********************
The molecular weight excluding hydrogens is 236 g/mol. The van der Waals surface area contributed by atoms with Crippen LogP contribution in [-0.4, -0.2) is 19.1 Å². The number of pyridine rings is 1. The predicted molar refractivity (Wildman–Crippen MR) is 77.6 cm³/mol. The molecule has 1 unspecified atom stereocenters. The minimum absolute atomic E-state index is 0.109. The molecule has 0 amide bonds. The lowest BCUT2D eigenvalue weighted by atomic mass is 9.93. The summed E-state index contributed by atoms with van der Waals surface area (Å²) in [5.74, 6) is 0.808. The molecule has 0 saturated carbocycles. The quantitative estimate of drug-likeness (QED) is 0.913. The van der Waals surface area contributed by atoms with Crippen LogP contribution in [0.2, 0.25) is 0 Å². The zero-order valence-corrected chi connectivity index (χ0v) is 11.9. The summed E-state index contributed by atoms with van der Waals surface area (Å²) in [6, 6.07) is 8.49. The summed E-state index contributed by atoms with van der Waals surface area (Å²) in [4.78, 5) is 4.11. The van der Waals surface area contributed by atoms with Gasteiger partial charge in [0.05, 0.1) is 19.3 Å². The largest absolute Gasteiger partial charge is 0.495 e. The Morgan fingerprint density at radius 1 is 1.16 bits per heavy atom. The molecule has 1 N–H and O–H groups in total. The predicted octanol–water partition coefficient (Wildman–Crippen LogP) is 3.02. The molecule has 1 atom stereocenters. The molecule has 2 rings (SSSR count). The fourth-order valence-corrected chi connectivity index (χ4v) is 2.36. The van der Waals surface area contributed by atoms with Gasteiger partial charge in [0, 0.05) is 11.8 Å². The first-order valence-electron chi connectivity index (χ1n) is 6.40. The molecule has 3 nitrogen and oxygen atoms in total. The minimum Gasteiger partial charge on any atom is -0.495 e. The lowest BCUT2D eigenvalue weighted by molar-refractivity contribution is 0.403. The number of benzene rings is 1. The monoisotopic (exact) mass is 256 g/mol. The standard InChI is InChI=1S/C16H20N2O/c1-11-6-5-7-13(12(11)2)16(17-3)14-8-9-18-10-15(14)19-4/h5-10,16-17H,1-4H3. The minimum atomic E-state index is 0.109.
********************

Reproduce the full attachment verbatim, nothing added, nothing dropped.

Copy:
The molecular weight excluding hydrogens is 236 g/mol. The van der Waals surface area contributed by atoms with Crippen LogP contribution in [-0.4, -0.2) is 19.1 Å². The number of pyridine rings is 1. The predicted molar refractivity (Wildman–Crippen MR) is 77.6 cm³/mol. The molecule has 1 unspecified atom stereocenters. The minimum absolute atomic E-state index is 0.109. The molecule has 0 amide bonds. The lowest BCUT2D eigenvalue weighted by atomic mass is 9.93. The summed E-state index contributed by atoms with van der Waals surface area (Å²) in [5.74, 6) is 0.808. The molecule has 0 saturated carbocycles. The quantitative estimate of drug-likeness (QED) is 0.913. The van der Waals surface area contributed by atoms with Crippen LogP contribution in [0.2, 0.25) is 0 Å². The zero-order valence-corrected chi connectivity index (χ0v) is 11.9. The summed E-state index contributed by atoms with van der Waals surface area (Å²) in [6, 6.07) is 8.49. The summed E-state index contributed by atoms with van der Waals surface area (Å²) in [4.78, 5) is 4.11. The van der Waals surface area contributed by atoms with Gasteiger partial charge in [0.05, 0.1) is 19.3 Å². The largest absolute Gasteiger partial charge is 0.495 e. The Morgan fingerprint density at radius 1 is 1.16 bits per heavy atom. The molecule has 1 N–H and O–H groups in total. The predicted octanol–water partition coefficient (Wildman–Crippen LogP) is 3.02. The molecule has 1 atom stereocenters. The molecule has 2 rings (SSSR count). The fourth-order valence-corrected chi connectivity index (χ4v) is 2.36. The van der Waals surface area contributed by atoms with Gasteiger partial charge in [0, 0.05) is 11.8 Å². The first-order valence-electron chi connectivity index (χ1n) is 6.40. The molecule has 3 nitrogen and oxygen atoms in total. The minimum Gasteiger partial charge on any atom is -0.495 e. The lowest BCUT2D eigenvalue weighted by molar-refractivity contribution is 0.403. The number of benzene rings is 1. The monoisotopic (exact) mass is 256 g/mol. The standard InChI is InChI=1S/C16H20N2O/c1-11-6-5-7-13(12(11)2)16(17-3)14-8-9-18-10-15(14)19-4/h5-10,16-17H,1-4H3. The minimum atomic E-state index is 0.109.